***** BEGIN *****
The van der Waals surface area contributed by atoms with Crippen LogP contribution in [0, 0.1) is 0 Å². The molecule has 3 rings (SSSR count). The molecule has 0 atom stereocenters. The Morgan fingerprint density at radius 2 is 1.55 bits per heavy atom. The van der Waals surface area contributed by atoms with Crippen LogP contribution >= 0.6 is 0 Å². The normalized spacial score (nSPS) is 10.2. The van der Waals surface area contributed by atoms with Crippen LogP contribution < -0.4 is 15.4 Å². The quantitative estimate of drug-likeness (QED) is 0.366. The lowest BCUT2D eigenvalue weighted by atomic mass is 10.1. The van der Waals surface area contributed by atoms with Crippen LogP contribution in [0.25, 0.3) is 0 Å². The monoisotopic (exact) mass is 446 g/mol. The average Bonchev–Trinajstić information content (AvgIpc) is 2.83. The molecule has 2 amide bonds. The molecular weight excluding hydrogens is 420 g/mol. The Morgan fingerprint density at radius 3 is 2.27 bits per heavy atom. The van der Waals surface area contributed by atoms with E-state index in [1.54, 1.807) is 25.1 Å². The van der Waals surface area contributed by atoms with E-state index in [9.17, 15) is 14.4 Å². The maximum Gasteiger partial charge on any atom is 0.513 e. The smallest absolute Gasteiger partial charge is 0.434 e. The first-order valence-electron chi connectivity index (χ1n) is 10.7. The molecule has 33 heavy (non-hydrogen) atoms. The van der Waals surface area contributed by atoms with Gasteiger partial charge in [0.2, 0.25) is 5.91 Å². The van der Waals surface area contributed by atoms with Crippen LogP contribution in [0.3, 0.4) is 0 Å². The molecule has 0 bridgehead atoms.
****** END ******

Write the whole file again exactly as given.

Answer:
The van der Waals surface area contributed by atoms with Crippen LogP contribution in [0, 0.1) is 0 Å². The molecule has 3 rings (SSSR count). The molecule has 0 atom stereocenters. The Morgan fingerprint density at radius 2 is 1.55 bits per heavy atom. The van der Waals surface area contributed by atoms with Crippen LogP contribution >= 0.6 is 0 Å². The normalized spacial score (nSPS) is 10.2. The van der Waals surface area contributed by atoms with Crippen LogP contribution < -0.4 is 15.4 Å². The quantitative estimate of drug-likeness (QED) is 0.366. The lowest BCUT2D eigenvalue weighted by atomic mass is 10.1. The van der Waals surface area contributed by atoms with Crippen LogP contribution in [0.25, 0.3) is 0 Å². The monoisotopic (exact) mass is 446 g/mol. The average Bonchev–Trinajstić information content (AvgIpc) is 2.83. The molecule has 2 amide bonds. The molecular weight excluding hydrogens is 420 g/mol. The Morgan fingerprint density at radius 3 is 2.27 bits per heavy atom. The van der Waals surface area contributed by atoms with E-state index in [1.54, 1.807) is 25.1 Å². The van der Waals surface area contributed by atoms with E-state index in [9.17, 15) is 14.4 Å². The maximum Gasteiger partial charge on any atom is 0.513 e. The smallest absolute Gasteiger partial charge is 0.434 e. The first-order valence-electron chi connectivity index (χ1n) is 10.7. The molecule has 33 heavy (non-hydrogen) atoms. The van der Waals surface area contributed by atoms with Gasteiger partial charge in [0.2, 0.25) is 5.91 Å². The van der Waals surface area contributed by atoms with Crippen LogP contribution in [0.3, 0.4) is 0 Å². The molecule has 0 bridgehead atoms.